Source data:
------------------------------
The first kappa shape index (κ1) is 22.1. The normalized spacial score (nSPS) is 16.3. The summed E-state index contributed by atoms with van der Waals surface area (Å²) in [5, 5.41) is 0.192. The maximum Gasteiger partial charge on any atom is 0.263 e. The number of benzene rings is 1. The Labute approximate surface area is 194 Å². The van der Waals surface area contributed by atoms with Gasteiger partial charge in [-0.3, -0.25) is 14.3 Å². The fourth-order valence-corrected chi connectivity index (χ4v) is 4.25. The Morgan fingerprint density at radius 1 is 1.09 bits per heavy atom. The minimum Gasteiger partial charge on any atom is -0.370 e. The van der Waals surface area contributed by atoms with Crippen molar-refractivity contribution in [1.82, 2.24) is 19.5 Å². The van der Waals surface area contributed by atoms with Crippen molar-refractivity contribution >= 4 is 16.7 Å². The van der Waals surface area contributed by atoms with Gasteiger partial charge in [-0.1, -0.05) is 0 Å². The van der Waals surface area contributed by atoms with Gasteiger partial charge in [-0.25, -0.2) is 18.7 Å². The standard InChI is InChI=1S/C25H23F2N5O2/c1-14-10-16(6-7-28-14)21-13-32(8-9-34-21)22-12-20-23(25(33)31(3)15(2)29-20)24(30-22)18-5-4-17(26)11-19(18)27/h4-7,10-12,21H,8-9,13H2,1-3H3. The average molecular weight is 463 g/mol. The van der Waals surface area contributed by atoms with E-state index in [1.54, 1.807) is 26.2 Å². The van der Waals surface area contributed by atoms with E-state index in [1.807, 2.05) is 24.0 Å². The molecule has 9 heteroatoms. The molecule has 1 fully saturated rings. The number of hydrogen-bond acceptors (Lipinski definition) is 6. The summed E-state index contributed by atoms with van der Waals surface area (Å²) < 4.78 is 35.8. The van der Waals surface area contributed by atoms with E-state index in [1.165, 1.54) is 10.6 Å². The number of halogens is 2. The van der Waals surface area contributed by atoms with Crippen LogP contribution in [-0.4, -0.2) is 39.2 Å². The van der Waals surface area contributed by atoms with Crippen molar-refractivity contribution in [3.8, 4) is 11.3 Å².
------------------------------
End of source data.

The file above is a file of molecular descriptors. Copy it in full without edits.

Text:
The first kappa shape index (κ1) is 22.1. The normalized spacial score (nSPS) is 16.3. The summed E-state index contributed by atoms with van der Waals surface area (Å²) in [5, 5.41) is 0.192. The maximum Gasteiger partial charge on any atom is 0.263 e. The number of benzene rings is 1. The Labute approximate surface area is 194 Å². The van der Waals surface area contributed by atoms with Gasteiger partial charge in [-0.3, -0.25) is 14.3 Å². The fourth-order valence-corrected chi connectivity index (χ4v) is 4.25. The Morgan fingerprint density at radius 1 is 1.09 bits per heavy atom. The minimum Gasteiger partial charge on any atom is -0.370 e. The van der Waals surface area contributed by atoms with Crippen molar-refractivity contribution in [1.82, 2.24) is 19.5 Å². The van der Waals surface area contributed by atoms with Crippen molar-refractivity contribution >= 4 is 16.7 Å². The van der Waals surface area contributed by atoms with Gasteiger partial charge in [-0.1, -0.05) is 0 Å². The van der Waals surface area contributed by atoms with Gasteiger partial charge in [-0.25, -0.2) is 18.7 Å². The standard InChI is InChI=1S/C25H23F2N5O2/c1-14-10-16(6-7-28-14)21-13-32(8-9-34-21)22-12-20-23(25(33)31(3)15(2)29-20)24(30-22)18-5-4-17(26)11-19(18)27/h4-7,10-12,21H,8-9,13H2,1-3H3. The average molecular weight is 463 g/mol. The van der Waals surface area contributed by atoms with E-state index in [1.54, 1.807) is 26.2 Å². The van der Waals surface area contributed by atoms with E-state index in [1.807, 2.05) is 24.0 Å². The molecule has 9 heteroatoms. The molecule has 1 fully saturated rings. The number of hydrogen-bond acceptors (Lipinski definition) is 6. The summed E-state index contributed by atoms with van der Waals surface area (Å²) < 4.78 is 35.8. The van der Waals surface area contributed by atoms with E-state index in [1.165, 1.54) is 10.6 Å². The number of halogens is 2. The van der Waals surface area contributed by atoms with Crippen LogP contribution in [-0.4, -0.2) is 39.2 Å². The van der Waals surface area contributed by atoms with Crippen molar-refractivity contribution in [3.8, 4) is 11.3 Å².